Alice nodded. “Certainly, but how would you like someone to be able to control your new legs against your will with a simple wireless connection? Those leg processors have to be completely isolated and only responsive to your nerve/fiber interface. Once we finish programming your new legs, you will take complete responsibility for your own security. You will password protect the hardwired interface so that even I won’t be able to
change the programming against your will.”
“So, when can I start walking?” Sted asked with the first sign of hope in his voice.
“We can’t begin walking practice until we test out all of the gross motor skills from the knees down. It’s going to take at least two days of trial and error to get all of your gross motor movements programmed. In particular, when we work our way up to knee flexing, we have to be careful with the bonding between the prosthetic and the bones and musculature in the thighs. We don’t want it to tear because we’ve not programmed the reaction of the prosthetic properly. You’re going to have to show some patience.”
Sted sighed. “I’ll follow orders while you do the programming. I really need to feel whole again, and I’m not going to do anything to slow down this process. What’s next? More motions with the left foot, or do we program the toe pointing in the right foot?”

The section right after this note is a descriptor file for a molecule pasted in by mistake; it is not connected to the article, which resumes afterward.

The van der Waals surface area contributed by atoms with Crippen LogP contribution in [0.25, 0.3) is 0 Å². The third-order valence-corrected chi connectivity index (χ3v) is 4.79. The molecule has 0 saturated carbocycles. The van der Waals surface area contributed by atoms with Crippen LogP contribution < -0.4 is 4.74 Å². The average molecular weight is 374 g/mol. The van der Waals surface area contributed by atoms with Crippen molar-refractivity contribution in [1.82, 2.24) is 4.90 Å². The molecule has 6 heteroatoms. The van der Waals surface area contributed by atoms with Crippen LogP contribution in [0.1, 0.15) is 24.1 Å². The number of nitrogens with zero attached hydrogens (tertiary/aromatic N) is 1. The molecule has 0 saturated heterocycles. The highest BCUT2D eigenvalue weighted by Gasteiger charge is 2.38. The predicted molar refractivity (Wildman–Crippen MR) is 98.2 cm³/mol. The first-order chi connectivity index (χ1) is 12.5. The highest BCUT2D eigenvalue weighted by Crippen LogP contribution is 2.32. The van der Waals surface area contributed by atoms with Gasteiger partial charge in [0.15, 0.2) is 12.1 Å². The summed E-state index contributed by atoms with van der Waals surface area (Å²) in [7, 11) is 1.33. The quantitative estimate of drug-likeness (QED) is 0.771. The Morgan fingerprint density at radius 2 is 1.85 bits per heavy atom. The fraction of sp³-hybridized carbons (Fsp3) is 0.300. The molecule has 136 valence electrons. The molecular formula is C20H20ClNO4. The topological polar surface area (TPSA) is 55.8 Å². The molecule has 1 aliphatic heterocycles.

“I’m going to program one leg at a time so you don’t get any ideas of trying to go off walking before you’re ready. I know your type, Captain!” Alice smiled. “We’re going to program rotating the left foot clockwise and counter-clockwise next. Then we go to toe curling and then wiggling your big toe. So, let me enter clockwise rotation. Now, rotate your left foot clockwise without rotating your hip joint. We’re just working on foot movements at this point.”
The two of them worked the entire morning on Sted’s left ankle, foot, and toe movements. Then Emily came back to the lab and placed Sted on his gurney and wheeled him to his room for his lunch break.
Sted hardly noticed the food he was consuming. His emotional state was very fragile, and he felt like his life was at a tipping point. He had been depressed and despondent from the time he first woke up after the accident until he “felt” the heel of his prosthetic move against the top of the PT table. That odd sensation had sparked an insane hope that he
could climb back out of the disaster his life had become.
His life goal had seemed completely beyond his reach until now. But if he could learn to walk with his new legs and even “feel” sensations passed back to his brain from the sensors on the surface of the prosthetic device, then there was no reason to think he could not command a space vessel once again.
But then doubt crept in, and he whipsawed himself back into despair, because he knew that naval regulations prohibited him from commanding a ship. The interstellar ship that was about to be constructed would be under the command of a United Space Navy captain, so how could he possibly gain that position?